THE BLOG
12/19/2014 04:34 pm ET Updated Feb 18, 2015

Congress Passes Tax Extenders: What You Need to Know

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Now that holiday festivities are in full swing, it's no surprise that taxes are likely the last thing on your mind. But yesterday, the much-anticipated tax law called the Tax Increase Prevention Act of 2014 was passed by Congress, temporarily and retroactively extending more than 50 tax breaks that expired on December 31, 2013, meaning you and other taxpayers out there may receive a little extra holiday cheer this season.

So what exactly are tax extenders, anyway? Tax extenders are a broad set of temporary tax breaks that can impact how you're taxed on everything from your mortgage and tuition to your business. Whether you're a teacher spending your own money on craft supplies for your class, a student buried in tuition and book costs, a homeowner who sprang for energy efficient improvements to your home or splurged on an expensive purchase, yesterday's vote could mean more money in your pocket come tax-filing time.

Let's dig into some of the tax breaks that passed that may help you keep more money in your pocket.

The Educator Expense Deduction - As a teacher you likely spend hundreds of dollars of your own money in order to improve your classroom and create the best learning environment for your students. This could end up being a big burden on your wallet, but with the Educator Expense Deduction, you can claim up to $250 of classroom expenses for supplies, materials, books and software.

Tuition and Fees Deduction - Any student (or parent!) knows that college costs a pretty penny. With the Tuition and Fees Deduction, you can once again deduct expenses related to education, including tuition, books and other supplies, up to $4,000. Pro tip: Don't procrastinate on paying next quarter's tuition. If you pay before December 31st you may be able to get a valuable education tax deduction or credit.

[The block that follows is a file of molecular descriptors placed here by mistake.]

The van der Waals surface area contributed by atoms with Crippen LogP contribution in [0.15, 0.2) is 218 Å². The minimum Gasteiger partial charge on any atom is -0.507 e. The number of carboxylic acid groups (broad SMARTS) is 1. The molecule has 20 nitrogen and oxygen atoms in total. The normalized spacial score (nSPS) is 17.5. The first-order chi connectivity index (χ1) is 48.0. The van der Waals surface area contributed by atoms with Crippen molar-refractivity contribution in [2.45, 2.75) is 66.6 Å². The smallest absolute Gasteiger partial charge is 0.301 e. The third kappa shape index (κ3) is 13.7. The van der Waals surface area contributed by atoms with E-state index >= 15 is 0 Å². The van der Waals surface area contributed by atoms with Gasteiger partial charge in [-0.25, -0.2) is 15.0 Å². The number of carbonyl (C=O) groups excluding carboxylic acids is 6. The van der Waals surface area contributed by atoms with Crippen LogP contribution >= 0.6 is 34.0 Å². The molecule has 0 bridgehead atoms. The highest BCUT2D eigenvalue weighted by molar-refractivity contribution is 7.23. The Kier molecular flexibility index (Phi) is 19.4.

Mortgage Debt Relief - Without the mortgage debt relief tax break, taxpayers who have mortgage debt canceled or forgiven on their principal residence would normally be required to pay taxes on the forgiven debt. Under the extended tax law, up to $2 million dollars of forgiven debt on your principal residence is eligible to be excluded from your income in 2014.

Mortgage Insurance Premiums - Did you buy your dream home this year? If your lender required you to buy mortgage insurance when you purchased your home, now you may be able to deduct the amount you paid for the insurance.

Energy Tax Breaks - You went "green" and made energy efficient improvements to your home. The environment thanks you, and now so does your wallet. Homeowners who made energy efficient improvements to their homes in 2014 will still be able to claim the Residential Energy Property Credit. This credit could mean as much as $500.

State and Local General Sales Taxes - If you happen to live in a state like Florida or Texas that doesn't collect state income tax, or if you happened to make some large purchases and paid substantial local sales tax, you may be in luck. Under this law, you still have the option to choose between deducting state and local income tax or state and local general sales tax.

Qualified Charitable Distributions - Individuals at least 70-1/2 years of age can continue to exclude from income, qualified charitable distributions made from an IRA directly to a qualified charity. This tax law can be a huge tax savings for those very established taxpayers who no longer have bigger tax deductions like home mortgage interest since their homes are paid off.

Achieving a Better Life Experience Act - This new tax law creates tax-favored savings accounts for individuals with disabilities along with tax-related offsets.

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